[vimeo height=”HEIGHT” width=”WIDTH”]https://vimeo.com/208203408[/vimeo]
“How Do I Get Abs?”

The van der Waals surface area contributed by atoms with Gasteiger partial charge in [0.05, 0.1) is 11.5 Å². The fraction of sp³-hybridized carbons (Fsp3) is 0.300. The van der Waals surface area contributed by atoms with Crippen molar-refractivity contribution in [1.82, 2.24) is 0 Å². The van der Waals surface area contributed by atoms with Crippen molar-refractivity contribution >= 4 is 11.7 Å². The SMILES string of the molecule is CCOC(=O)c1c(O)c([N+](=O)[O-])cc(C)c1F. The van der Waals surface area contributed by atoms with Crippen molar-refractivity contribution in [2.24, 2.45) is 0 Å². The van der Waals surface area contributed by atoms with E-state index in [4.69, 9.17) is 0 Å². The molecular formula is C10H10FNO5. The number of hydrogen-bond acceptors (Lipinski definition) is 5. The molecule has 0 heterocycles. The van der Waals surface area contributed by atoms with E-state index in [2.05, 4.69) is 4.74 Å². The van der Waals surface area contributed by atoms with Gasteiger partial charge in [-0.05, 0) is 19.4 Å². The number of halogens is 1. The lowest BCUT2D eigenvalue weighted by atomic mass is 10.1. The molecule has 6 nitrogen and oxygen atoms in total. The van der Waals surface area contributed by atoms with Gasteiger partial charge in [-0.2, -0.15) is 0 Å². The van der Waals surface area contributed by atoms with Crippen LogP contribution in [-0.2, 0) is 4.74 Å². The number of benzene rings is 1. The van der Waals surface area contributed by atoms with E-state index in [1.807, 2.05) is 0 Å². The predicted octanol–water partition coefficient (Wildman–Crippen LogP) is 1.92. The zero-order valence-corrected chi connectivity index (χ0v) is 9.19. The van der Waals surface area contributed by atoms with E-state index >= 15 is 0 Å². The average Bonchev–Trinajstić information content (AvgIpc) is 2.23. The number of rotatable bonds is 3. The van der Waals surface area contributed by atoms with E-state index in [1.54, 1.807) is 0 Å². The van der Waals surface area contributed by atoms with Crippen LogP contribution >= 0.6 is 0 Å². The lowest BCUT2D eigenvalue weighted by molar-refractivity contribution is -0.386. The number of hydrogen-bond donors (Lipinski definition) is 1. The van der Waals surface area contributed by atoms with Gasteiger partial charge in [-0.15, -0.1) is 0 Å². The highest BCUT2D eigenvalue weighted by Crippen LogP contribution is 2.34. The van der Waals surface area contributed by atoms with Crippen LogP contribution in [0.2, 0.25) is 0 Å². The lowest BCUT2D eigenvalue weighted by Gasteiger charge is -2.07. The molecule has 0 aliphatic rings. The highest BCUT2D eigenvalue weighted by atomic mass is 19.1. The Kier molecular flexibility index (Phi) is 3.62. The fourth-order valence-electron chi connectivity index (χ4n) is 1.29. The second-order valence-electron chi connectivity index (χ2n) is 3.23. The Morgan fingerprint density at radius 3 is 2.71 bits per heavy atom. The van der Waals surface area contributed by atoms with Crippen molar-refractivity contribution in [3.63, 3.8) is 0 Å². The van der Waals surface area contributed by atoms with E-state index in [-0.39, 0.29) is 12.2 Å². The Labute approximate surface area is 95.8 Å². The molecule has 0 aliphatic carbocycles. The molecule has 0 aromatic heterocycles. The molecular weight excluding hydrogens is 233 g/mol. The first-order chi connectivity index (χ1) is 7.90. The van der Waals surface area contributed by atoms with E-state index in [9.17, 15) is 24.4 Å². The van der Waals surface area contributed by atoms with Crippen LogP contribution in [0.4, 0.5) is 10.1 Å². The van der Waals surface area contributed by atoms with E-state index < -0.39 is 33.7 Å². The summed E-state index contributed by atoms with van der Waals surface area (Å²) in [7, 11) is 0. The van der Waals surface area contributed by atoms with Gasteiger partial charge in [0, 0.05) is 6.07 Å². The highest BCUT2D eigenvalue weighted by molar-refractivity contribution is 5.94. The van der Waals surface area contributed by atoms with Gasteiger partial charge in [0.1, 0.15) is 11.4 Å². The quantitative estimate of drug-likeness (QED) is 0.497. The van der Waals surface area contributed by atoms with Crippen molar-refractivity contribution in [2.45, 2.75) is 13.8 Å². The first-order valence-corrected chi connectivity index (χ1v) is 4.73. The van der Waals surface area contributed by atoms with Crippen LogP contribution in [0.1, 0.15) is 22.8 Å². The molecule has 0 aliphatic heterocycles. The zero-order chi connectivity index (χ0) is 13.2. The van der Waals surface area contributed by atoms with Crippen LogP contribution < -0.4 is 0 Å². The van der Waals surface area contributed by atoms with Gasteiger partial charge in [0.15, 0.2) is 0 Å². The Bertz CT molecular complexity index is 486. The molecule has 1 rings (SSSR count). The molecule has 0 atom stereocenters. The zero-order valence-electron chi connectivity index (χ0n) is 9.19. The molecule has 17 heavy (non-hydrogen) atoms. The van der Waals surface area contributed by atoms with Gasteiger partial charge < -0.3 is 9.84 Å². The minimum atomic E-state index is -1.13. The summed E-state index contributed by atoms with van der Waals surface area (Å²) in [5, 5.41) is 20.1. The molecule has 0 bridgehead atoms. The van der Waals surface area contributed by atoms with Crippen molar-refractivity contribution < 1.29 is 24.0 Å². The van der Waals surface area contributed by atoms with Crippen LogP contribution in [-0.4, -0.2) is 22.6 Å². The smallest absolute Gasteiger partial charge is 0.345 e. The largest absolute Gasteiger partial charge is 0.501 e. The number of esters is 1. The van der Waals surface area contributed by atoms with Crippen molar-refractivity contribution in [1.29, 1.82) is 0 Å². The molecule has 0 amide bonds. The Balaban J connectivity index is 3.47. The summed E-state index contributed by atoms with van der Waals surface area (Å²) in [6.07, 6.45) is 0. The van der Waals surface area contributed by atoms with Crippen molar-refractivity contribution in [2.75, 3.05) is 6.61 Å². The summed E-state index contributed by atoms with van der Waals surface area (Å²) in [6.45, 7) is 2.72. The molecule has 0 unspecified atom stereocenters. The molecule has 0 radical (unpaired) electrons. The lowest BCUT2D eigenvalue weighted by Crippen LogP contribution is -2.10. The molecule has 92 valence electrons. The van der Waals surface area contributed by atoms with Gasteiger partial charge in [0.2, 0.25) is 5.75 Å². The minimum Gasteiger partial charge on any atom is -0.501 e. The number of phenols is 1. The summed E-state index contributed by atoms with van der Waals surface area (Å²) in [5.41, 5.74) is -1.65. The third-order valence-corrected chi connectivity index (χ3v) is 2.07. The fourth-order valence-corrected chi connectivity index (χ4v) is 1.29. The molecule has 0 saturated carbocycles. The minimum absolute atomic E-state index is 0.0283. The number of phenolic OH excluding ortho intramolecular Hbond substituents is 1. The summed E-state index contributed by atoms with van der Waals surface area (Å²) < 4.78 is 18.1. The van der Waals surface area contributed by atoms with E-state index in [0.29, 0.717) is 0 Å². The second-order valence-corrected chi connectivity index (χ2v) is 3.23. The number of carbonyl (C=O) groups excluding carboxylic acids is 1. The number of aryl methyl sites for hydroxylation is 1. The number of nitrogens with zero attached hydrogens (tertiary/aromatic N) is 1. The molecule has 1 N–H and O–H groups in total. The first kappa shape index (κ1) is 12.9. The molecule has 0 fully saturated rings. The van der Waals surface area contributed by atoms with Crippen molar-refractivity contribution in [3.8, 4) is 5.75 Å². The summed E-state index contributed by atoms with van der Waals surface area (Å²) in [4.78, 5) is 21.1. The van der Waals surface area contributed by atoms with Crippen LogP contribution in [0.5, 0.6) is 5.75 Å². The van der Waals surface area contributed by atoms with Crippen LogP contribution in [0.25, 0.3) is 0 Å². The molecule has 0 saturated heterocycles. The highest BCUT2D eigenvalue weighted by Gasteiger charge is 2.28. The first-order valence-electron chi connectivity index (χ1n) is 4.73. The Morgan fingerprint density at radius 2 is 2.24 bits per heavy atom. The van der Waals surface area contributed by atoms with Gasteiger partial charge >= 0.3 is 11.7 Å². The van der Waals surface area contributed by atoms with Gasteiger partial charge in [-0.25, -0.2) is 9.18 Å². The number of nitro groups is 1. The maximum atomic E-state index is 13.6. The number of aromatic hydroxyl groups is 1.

Everyone wants abs, right? I mean the movie “300” sparked an interest in abdominal muscles so much that 10 years later a quick google search of “300” ab workouts will give you over 4 million hits in .77 seconds. And just like King Leonidas taught us. Abs are for those who work hard. While you might not have to fight to the death to get them, it may feel that way making them appear through your belly fat, over even worse trying to maintain that washboard through the summer and so on. But with a understanding of basic nutrition, what the function of your abdominal muscles are, how they are supposed to work, and a game plan for executing your summer six pack. You’ll be ripping your shirt off and screaming “sparta” with a front kick to anything standing in your way. Switch your mindset from “abs” to “core”. The core is where all movement starts. If you were to draw a stick figure on the board, cut off his arms, legs, and head what you would have left is the core. And its the development of this core from front to back side to side that will give you your abs. Check this 3d animation video for a visual Often we only think of crunches because those isolate the front visible abdominals, and these are the ones we see in the mirror. But with out a understanding of what the core does is supposed to be doing during exercise and in-balance of all sides, your efforts will be wasted.